Decatur House: A Home of the Rich and Powerful
examines the life of Stephen Decatur, a naval hero who died as a result of a duel in 1820, and considers the role the house he built played in the political and social scene of the nation's capital up to the 20th century.
Celebrate Hispanic American Month
highlights publications, properties listed in the National Register, and National Parks related to the creativity, culture, and political experiences of Hispanic Americans.
Artificial Intelligence: Natural Language Processing
This course is designed to introduce students to the fundamental concepts and ideas in natural language processing (NLP), and to get them up to speed with current research in the area. It develops an in-depth understanding of both the algorithms available for the processing of linguistic information and the underlying computational properties of natural languages. Wordlevel, syntactic, and semantic processing from both a linguistic and an algorithmic perspective are considered. The focus is on m
Boston's Arnold Arboretum: A Place for Study and Recreation
provides readings, maps, and lesson ideas about the first arboretum in the U.S., which opened to the public in the 1880s. This site, though focused on a place devoted to the study of trees, can help students learn how 19th-century urban conditions influenced the development of parks and how to research the history of parks in their own communities.
Let's Talk Politics: Berkeley Repertory Theatre
Acclaimed British playwright David Edgar takes aim at American politics with his two-play cycle, Continental Divide, at Berkeley Repertory Theatre. This Educator Guide explores the history of political activism and political theatre in the UK and the US.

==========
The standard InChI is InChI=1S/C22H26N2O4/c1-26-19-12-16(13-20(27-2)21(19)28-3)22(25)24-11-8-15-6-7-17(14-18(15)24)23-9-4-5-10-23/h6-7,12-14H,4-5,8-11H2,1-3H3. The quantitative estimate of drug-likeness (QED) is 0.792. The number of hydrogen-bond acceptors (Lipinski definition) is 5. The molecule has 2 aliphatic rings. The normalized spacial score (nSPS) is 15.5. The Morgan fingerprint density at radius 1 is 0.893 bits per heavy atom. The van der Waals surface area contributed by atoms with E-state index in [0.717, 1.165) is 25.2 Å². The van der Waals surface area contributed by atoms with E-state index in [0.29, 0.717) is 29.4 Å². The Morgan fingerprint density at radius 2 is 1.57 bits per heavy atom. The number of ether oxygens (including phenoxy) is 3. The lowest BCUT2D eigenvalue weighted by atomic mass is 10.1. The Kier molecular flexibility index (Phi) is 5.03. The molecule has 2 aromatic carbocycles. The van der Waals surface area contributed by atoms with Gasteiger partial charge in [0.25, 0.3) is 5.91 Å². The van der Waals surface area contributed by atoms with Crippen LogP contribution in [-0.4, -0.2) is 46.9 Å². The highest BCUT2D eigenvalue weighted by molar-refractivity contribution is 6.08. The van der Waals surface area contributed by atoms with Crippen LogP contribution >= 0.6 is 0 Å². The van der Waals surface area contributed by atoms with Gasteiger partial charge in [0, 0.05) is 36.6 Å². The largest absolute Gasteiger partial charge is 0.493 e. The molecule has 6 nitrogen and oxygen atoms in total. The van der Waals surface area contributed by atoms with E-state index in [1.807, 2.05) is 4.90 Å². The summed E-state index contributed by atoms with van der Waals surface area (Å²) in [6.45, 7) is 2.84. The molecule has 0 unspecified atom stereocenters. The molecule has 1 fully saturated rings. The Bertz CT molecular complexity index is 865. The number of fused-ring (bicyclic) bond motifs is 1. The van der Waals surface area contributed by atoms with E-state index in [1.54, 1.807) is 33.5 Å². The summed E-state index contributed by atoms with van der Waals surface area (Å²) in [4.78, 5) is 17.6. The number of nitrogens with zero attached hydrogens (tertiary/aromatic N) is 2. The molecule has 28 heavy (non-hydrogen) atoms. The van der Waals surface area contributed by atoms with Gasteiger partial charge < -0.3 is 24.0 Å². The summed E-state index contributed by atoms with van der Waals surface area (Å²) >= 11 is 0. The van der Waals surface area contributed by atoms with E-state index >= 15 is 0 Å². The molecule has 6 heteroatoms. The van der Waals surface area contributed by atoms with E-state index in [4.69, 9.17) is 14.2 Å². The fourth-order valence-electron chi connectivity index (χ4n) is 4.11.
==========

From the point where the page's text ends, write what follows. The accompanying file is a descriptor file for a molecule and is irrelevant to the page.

Home, Sweet Home: headRush
SPARK explores the work of theatrical performance group headRush. This Educator Guide is about the exploration and history of experimental, political theater and performance art.
Forbidden Territory: Traveling Jewish Theatre
SPARK visits the ensemble of the Traveling Jewish Theatre in a bold and moving play about the Middle East conflict called Blood Relative. This Educator Guide addresses collaborative theatre, political theatre, and the history of the Palestinian-Israeli conflict.
FSA/OWI Color Photographs Collection, 1939-1945
This site presents 1,600 color photos -- rural and small-town life, migrant labor, the Great Depression, railroads, military training, aircraft manufacturing, and mobilizing for World War II. A special feature, Collection Connections, provides ideas for learning about women in the war effort, New Deal work programs, farm workers, relief programs, and military training.
American Life Histories: Manuscripts from the Federal Writers' Project, 1936-1940
This site presents 2,900 life histories from 300 writers from 24 states. These histories describe individuals' families, incomes, occupations, political views, religions, diets, and observations.
Globalism: Report from the Front Lines of Oil and Global Warming
Ben Namakin, an environmental educator from Micronesia, runs The Green Road, a mobile environmental awareness program focusing on upland watershed, mangroves, coral reefs, and waste and pollution. Using photography and film footage to talk about his experiences, Namakin will address global warming, environmental racism, and the influence of oil companies on political decision-making. He will particularly focus on how these consequences affect the cultures and lifestyles of Pacific Islanders. In
Global Competition: How We Can Win
6th Annual Berkeley in Silicon Valley Symposium In his recent best selling book, The World is Flat: A Brief History of the Twenty-first Century, Pulitzer Prize-winning author Thomas Friedman writes that the lowering of trade and political barriers and profound technological advances in global connectivity have enabled a "flat world" where it is possible to do business or almost anything else instantaneously and with billions of people. According to Dean Richard Newton, it is perhaps ironic that